Since the mid-1970s, some historians — like Herbert Gutman, John Blassingame, Jacqueline Jones, Ann Malone, and Eugene Genovese — have contended that most slave children grew up in homes with both parents. Newer scholarship and review of slave and census records in Loudoun County, Virginia has shown a greatly diminished role of the husband and father in enslaved families, who was unable to be the leader for the family, according to Brenda E. Stephenson. Often, mothers headed the family on plantations and had "abroad" spouses, who lived on other plantations. Consequently, an enslaved man might have ongoing intimate relationships with more than one woman. According to Herbert Gutman, a slave register from a South Carolina plantation over a period of almost 100 years shows that there were long-standing marriages between enslaved men and women. He found examples of long-term marriages in other states, like Virginia, northern Louisiana, North Carolina, and Alabama.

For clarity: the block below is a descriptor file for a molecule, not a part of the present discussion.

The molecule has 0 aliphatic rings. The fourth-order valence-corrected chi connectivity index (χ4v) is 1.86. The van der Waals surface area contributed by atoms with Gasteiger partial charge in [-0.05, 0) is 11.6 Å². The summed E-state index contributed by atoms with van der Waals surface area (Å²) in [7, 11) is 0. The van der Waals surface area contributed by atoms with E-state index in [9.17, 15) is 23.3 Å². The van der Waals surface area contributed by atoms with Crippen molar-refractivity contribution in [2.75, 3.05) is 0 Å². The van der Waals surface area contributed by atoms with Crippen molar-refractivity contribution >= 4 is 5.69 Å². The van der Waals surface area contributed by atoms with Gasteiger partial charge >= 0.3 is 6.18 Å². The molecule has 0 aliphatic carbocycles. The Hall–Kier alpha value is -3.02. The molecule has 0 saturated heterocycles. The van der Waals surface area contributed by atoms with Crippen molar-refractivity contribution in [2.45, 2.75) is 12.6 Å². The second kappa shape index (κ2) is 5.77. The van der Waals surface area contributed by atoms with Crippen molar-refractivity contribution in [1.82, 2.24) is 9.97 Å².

Families were further separated when blacks were traded to the Deep South and Southwest in the years preceding the Civil War. When families were split apart, historical records showed that there was significant effort among Blacks to reunite families. It remains an open question among historians regarding the extent to which slave families were destroyed by interstate slave trade.
- Marriage and procreation